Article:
Chapter 7 or Chapter 13?


Your eligibility to file either a Chapter 7 or Chapter 13 is determined by your family's income, assets and family size. 

  • A filing under Chapter 7 customarily occurs if your family's income is below the median (average) income for your family size. Once you are under this threshold, your debt (and that of your spouse, if filed jointly) will be discharged
  • A filing under Chapter 13 typically occurs when your family's income exceeds the median income for your family size. 

See below for the most frequently asked questions. Then call or email schedule a free consultation to discuss your unique situation. 


Chapter 7: Frequently Asked Questions

Is this private?

Yes. Your bankruptcy status will not be published in the local paper or posted freely online. 

What happens to my Credit Score?

Most individuals considering filing for bankruptcy are facing maxed our credit cards and collections. Bankruptcy provides a fresh start! A discharge erases credit card balances, store cards and medical bills!

Within a year of discharge, and with good financial management, your credit score will be better than before you filed!

Will I lose everything?

There is zero truth that you will automatically lose your home or car. The average consumer retains his/her home, car and other possessions. We will discuss how to "exempt" (protect) your assets.

Can I discharge Student Loans?

Unfortunately, the vast majority of Student Loans are not dischargeable through bankruptcy. 

Visit to review the requirements for loan forgiveness and income based repayment options. 

When is my hearing?

Your hearing, formally known as a Meeting of Creditors, will be scheduled four (4) to six (6) weeks from the date we filed your Petition. While the term Meeting of Creditors sounds foreboding, you will be accompanied by Attorney Bach and the vast majority of hearings are not attended by any creditors. 


Your discharge from bankruptcy will occur on or about 60 days from the date of your Meeting of Creditors. 

Chapter 7 Forms

Is your spouse unable to attend the meeting? Have him/her review the Client Authorization form to allow you to act on their behalf. 

Chapter 13: Overview


When filing under Chapter 13, individuals make monthly interest free payments to a Trustee over three to five years to repay some or all of your debt. The amount of your repayment is based on your unique situation and financial ability.

Filing a Chapter 13 also allows families to save their home from foreclosure or vehicles from repossession. 

Chapter 13: Frequently Asked Questions

How do I monitor my Chapter 13 payments?

Please visit Select Charles DeHart. You can access only your case by entering your case number (Example:(yy-nnnnn)) as the user id & the last 4 digits of your Social Security Number as your password.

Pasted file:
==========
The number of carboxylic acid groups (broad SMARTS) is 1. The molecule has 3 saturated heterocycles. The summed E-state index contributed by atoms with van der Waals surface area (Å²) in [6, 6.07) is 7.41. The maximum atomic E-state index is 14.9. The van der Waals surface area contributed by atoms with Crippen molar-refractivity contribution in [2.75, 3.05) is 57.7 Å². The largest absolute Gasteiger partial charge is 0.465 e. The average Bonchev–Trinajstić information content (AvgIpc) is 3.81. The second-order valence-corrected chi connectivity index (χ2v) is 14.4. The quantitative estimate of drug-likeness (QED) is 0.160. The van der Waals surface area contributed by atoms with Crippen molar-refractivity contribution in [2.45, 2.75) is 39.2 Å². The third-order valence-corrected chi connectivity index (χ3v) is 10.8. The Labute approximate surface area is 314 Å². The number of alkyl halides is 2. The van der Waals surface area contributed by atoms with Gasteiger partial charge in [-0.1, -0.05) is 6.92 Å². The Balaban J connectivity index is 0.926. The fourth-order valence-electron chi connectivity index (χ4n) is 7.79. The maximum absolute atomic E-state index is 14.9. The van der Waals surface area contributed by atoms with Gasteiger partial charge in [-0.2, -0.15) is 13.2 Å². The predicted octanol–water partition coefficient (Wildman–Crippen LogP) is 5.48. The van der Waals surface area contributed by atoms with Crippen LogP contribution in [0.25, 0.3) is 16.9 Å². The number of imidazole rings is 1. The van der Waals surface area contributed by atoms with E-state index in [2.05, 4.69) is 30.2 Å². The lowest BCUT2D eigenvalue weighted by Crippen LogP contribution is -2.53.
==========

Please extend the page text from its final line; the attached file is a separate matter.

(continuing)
Where should I mail my Chapter 13 payments?

Please mail Chapter 13 payments to:
Charles J. DeHart, III, Trustee
P.O. Box 7005
Lancaster, PA 17604  

Or pay electronically

I have not yet received a letter from the Chapter 13 Trustee, what should I do?

See below to download your case instructions from the Chapter 13 Trustee, Charles J. DeHart, III. 

I was not in arrears when I filed my case, why does my plan include a past due payment?

Depending on when your case is filed, your mortgage company and auto lien holder will file a Proof of Claim that factors in all payments up to the filing date. If they did not yet receive this month’s payment they will include an arrearage amount that must be factored in your chapter 13 plan. 


Congratulations! You've received your Discharge

Discharge from bankruptcy

After receiving your Order of Discharge, safeguard it as you would any other important document. 

  • Approximately 30 to 60 days after discharge, review your credit report. You can obtain a free copy of your credit report by visiting We suggest reviewing ONE report every four months to ensure your accounts are being properly recorded as discharged in bankruptcy. 

  • If you determine an account that should have been discharged still reflects a balance or marked as “in collection” etc. please initiate a Dispute. You can do so online via all three Bureaus (TransUnion, Experian and Equifax).  

Are you receiving letters from discharged creditors?


If a home or vehicle was surrendered in bankruptcy, you will continue to receive Notices regarding the disposition of the loan and/or physical property until the matter is concluded. While your financial obligation has ended, it may take time to finalize the surrender. 

If it's been longer than 60 days and you continue to receive credit card statements from store cards and/or medical bills. 

  1. Mail a copy of your Order of Discharge to the creditor
  2. Check your credit report to ensure this credit line was properly closed
  3. Contact our office so we can provide the you with a plan of action to deal with this creditor

My Credit Score


Contrary to popular belief, your credit score increases after discharge. 

Approximately thirty percent (30%) of your credit score is is determined by the amount of debt and utilization of credit lines. Upon discharge, your balances (minus Court obligations and Student Loans) are zeroed out and this percentage drops to zero!

You can monitor your credit score using various free and paid subscriptions. Keep in mind different lenders use different scoring models to determine your eligibility and interest rates.  

To keep your score trending upward:

  1. Pay your bills on time.  
  2. Spend no more than 30% of your credit limit
  3. Monitor your credit report